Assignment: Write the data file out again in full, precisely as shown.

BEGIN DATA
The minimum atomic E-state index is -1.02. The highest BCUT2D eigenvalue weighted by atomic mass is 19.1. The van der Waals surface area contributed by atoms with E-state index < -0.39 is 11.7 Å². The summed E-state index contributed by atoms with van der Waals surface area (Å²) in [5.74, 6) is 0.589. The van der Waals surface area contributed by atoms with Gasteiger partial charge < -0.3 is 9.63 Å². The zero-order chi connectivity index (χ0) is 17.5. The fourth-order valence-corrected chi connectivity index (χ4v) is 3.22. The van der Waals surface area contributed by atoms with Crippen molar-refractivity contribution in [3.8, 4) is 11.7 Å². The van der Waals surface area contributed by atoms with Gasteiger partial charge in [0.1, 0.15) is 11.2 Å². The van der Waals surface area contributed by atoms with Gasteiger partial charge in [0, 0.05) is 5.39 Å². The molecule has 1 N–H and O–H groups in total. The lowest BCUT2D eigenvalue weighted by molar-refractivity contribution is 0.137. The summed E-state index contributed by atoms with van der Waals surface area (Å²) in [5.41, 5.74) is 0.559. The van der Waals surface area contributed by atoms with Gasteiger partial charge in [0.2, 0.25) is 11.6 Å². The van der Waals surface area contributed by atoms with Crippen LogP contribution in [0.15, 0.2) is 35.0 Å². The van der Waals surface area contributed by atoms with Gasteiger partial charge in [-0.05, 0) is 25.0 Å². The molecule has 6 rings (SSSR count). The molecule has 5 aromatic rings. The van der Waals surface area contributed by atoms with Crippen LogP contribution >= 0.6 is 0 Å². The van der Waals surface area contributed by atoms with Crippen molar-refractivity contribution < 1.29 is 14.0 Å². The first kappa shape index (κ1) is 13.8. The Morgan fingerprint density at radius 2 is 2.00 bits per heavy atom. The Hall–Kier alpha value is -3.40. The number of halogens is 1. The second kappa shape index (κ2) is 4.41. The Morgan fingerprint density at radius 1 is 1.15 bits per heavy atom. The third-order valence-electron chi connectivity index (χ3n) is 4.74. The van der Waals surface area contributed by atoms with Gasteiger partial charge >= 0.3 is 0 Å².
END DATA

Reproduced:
The minimum atomic E-state index is -1.02. The highest BCUT2D eigenvalue weighted by atomic mass is 19.1. The van der Waals surface area contributed by atoms with E-state index < -0.39 is 11.7 Å². The summed E-state index contributed by atoms with van der Waals surface area (Å²) in [5.74, 6) is 0.589. The van der Waals surface area contributed by atoms with Gasteiger partial charge < -0.3 is 9.63 Å². The zero-order chi connectivity index (χ0) is 17.5. The fourth-order valence-corrected chi connectivity index (χ4v) is 3.22. The van der Waals surface area contributed by atoms with Crippen molar-refractivity contribution in [3.8, 4) is 11.7 Å². The van der Waals surface area contributed by atoms with Gasteiger partial charge in [0.1, 0.15) is 11.2 Å². The van der Waals surface area contributed by atoms with Gasteiger partial charge in [0, 0.05) is 5.39 Å². The molecule has 1 N–H and O–H groups in total. The lowest BCUT2D eigenvalue weighted by molar-refractivity contribution is 0.137. The summed E-state index contributed by atoms with van der Waals surface area (Å²) in [5.41, 5.74) is 0.559. The van der Waals surface area contributed by atoms with Gasteiger partial charge in [0.2, 0.25) is 11.6 Å². The van der Waals surface area contributed by atoms with Crippen LogP contribution in [0.15, 0.2) is 35.0 Å². The van der Waals surface area contributed by atoms with Gasteiger partial charge in [-0.05, 0) is 25.0 Å². The molecule has 6 rings (SSSR count). The molecule has 5 aromatic rings. The van der Waals surface area contributed by atoms with Crippen LogP contribution >= 0.6 is 0 Å². The van der Waals surface area contributed by atoms with Crippen molar-refractivity contribution < 1.29 is 14.0 Å². The first kappa shape index (κ1) is 13.8. The Morgan fingerprint density at radius 2 is 2.00 bits per heavy atom. The Hall–Kier alpha value is -3.40. The number of halogens is 1. The second kappa shape index (κ2) is 4.41. The Morgan fingerprint density at radius 1 is 1.15 bits per heavy atom. The third-order valence-electron chi connectivity index (χ3n) is 4.74. The van der Waals surface area contributed by atoms with Gasteiger partial charge >= 0.3 is 0 Å².